Getting Started with Container Apps
Container Apps allows you to launch and run a container from directly within Postgres. Container Apps is currently in public beta on Crunchy Bridge. During public beta you may find issues and areas of possible improvement, we welcome you sharing all feedback with us as we progress towards making it generally available.
Getting started with Container Apps in Postgres
Container Apps is powered by a Crunchy Data extension
pgpodman. You can setup your database with the extension by running:
CREATE EXTENSION pgpodman;
Once you’ve setup the extension you can launch your first container. Below you’ll find an example for launching pgAdmin4 directly from within Postgres:
SELECT run_container('-dt -p 5433:80/tcp -e PGADMIN_DEFAULT_EMAIL="[email protected]" -e PGADMIN_DEFAULT_PASSWORD="myVeryGoodPassword" -e PGADMIN_LISTEN_PORT=80 docker.io/dpage/pgadmin4');
The above command has a few key pieces. The first is
-p which will expose the docker image to the public port (the first of the two 5433 values), and route it to the port the docker image is listening on in this case port 80. Then we export all of the relevant environment variables to start up the container:
PGADMIN_DEFAULT_EMAILis the default email for the initial account in pgAdmin4
PGADMIN_DEFAULT_PASSWORDis the default password for the initial account in pgAdmin4
PGADMIN_LISTEN_PORTis the port which the pgAdmin4 web application will start up on. This needs to match the second port in our earlier config.
And the final value is the specific docker image you want to launch. Once you’ve run the above you can now visit your pgAdmin4 app, which will be running on the hostname of your connection string at port 5433 - http://p.o7kabmt4wndjnp46exmkhvn634.db.postgresbridge.com:5433.
Common use cases for Container Apps with Postgres
We see three common use cases for Container Apps with Postgres on Crunchy Bridge:
- Turn key apps on top of Postgres databases (examples include pg_tileserv, postgraphile, PostgREST)
- Data reporting and visualization apps on top of your data (examples include pgAdmin4, Blazer)
- Running database monitoring agents right along side your instance (examples include DataDog, New Relic, pganalyze)
For many of the above we have a collection of recipes to help get you up and running with examples, but you’re not limited to just the examples above. Any public docker image can be run, if you feel some are particular great for Container Apps on Crunchy Bridge please reach out and we can explore adding it to our examples.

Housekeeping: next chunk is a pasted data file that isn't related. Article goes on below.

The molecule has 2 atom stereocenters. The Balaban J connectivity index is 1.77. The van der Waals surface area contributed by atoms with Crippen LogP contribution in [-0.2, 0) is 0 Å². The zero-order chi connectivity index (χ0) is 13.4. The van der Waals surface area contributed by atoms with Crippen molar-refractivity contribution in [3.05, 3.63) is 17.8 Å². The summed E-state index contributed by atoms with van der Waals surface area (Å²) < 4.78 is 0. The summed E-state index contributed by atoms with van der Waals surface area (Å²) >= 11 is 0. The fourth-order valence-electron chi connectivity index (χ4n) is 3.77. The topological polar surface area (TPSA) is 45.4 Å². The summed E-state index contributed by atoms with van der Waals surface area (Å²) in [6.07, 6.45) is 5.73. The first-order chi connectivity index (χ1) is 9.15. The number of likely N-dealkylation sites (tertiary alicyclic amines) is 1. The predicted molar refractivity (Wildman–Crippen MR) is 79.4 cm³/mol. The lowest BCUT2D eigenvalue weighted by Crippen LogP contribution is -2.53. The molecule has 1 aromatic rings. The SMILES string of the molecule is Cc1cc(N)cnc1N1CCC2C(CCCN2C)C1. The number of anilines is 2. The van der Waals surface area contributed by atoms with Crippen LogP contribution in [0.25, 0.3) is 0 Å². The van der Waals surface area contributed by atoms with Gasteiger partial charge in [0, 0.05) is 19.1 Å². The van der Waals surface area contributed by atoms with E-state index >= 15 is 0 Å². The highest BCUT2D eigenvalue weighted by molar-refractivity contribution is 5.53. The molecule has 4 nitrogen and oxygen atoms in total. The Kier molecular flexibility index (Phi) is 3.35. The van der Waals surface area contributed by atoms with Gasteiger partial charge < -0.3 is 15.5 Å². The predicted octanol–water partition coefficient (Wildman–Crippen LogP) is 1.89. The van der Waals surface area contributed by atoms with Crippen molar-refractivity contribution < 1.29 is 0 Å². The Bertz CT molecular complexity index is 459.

More with pgpodman
The pgpodman extension has a few other pieces included to help when working with Container Apps on Crunchy Bridge. The functions supported with pgpodman include:
SELECT run_container- Start a container within your database
SELECT list_containers(show_all boolean)- List all containers and status. By default assumes a false flag. With
show_allparameter as false it will list only running containers, true will list all containers both running and stopped.
SELECT stop_container(<container_id>)- Stop a running container, but leaves it on the filesystem.
SELECT container_status(<container_id>)- Show status of a container.
SELECT container_logs(<container_id>)- Show the logs from a container.
SELECT remove_container(<container_id>)- Remove a stopped container from the container list.
Currently Container Apps within Crunchy Bridge exposes 10 ports to you to launch containers on during the public beta. Ports
5442 are available to be exposed to the public internet.
Currently the filesystem is restricted to 2 GB of containers. In order effectively manage the size of containers we recommend
remove_container to free up space after stopping a container.
There are a number of examples we’ve provided within our docs to help you get started. If an example app you’re looking for isn’t here you can feel free to still run it yourself, and if you’d need help in the form of a quickstart let us know which app and well aim to get it documented.